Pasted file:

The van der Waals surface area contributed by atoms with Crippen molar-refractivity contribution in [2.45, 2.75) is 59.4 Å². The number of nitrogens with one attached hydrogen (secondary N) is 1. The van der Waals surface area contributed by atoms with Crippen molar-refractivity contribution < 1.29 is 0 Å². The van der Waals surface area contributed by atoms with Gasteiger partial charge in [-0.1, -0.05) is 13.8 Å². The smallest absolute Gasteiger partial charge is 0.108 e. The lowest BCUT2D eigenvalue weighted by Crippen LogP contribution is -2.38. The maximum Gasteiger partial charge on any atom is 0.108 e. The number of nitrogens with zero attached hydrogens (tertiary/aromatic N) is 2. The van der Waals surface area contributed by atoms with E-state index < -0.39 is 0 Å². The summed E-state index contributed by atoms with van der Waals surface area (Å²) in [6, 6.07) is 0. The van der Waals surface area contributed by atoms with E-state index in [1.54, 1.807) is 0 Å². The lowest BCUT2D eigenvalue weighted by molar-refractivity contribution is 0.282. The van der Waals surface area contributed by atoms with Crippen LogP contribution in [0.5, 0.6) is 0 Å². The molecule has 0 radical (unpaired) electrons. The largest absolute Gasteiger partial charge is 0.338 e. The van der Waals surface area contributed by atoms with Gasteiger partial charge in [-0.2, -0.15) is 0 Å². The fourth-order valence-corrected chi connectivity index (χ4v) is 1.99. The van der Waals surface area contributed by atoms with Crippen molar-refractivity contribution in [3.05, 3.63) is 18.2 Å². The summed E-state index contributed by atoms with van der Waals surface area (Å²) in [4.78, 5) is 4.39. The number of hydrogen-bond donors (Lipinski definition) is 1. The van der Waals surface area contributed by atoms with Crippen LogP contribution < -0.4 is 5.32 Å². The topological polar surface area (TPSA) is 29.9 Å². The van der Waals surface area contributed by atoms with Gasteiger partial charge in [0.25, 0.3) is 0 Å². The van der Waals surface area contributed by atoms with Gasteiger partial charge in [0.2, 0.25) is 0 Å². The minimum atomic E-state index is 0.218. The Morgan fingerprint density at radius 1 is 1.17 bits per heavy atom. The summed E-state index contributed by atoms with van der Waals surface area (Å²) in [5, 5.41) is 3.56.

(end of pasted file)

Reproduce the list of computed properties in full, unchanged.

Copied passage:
The van der Waals surface area contributed by atoms with Crippen molar-refractivity contribution in [2.45, 2.75) is 59.4 Å². The number of nitrogens with one attached hydrogen (secondary N) is 1. The van der Waals surface area contributed by atoms with Crippen molar-refractivity contribution < 1.29 is 0 Å². The van der Waals surface area contributed by atoms with Gasteiger partial charge in [-0.1, -0.05) is 13.8 Å². The smallest absolute Gasteiger partial charge is 0.108 e. The lowest BCUT2D eigenvalue weighted by Crippen LogP contribution is -2.38. The maximum Gasteiger partial charge on any atom is 0.108 e. The number of nitrogens with zero attached hydrogens (tertiary/aromatic N) is 2. The van der Waals surface area contributed by atoms with E-state index < -0.39 is 0 Å². The summed E-state index contributed by atoms with van der Waals surface area (Å²) in [6, 6.07) is 0. The van der Waals surface area contributed by atoms with E-state index in [1.54, 1.807) is 0 Å². The lowest BCUT2D eigenvalue weighted by molar-refractivity contribution is 0.282. The van der Waals surface area contributed by atoms with Crippen LogP contribution in [0.5, 0.6) is 0 Å². The molecule has 0 radical (unpaired) electrons. The largest absolute Gasteiger partial charge is 0.338 e. The van der Waals surface area contributed by atoms with Gasteiger partial charge in [-0.2, -0.15) is 0 Å². The fourth-order valence-corrected chi connectivity index (χ4v) is 1.99. The van der Waals surface area contributed by atoms with Crippen molar-refractivity contribution in [3.05, 3.63) is 18.2 Å². The summed E-state index contributed by atoms with van der Waals surface area (Å²) in [4.78, 5) is 4.39. The number of hydrogen-bond donors (Lipinski definition) is 1. The van der Waals surface area contributed by atoms with Crippen LogP contribution < -0.4 is 5.32 Å². The topological polar surface area (TPSA) is 29.9 Å². The van der Waals surface area contributed by atoms with Gasteiger partial charge in [0.25, 0.3) is 0 Å². The van der Waals surface area contributed by atoms with Gasteiger partial charge in [0.2, 0.25) is 0 Å². The minimum atomic E-state index is 0.218. The Morgan fingerprint density at radius 1 is 1.17 bits per heavy atom. The summed E-state index contributed by atoms with van der Waals surface area (Å²) in [5, 5.41) is 3.56.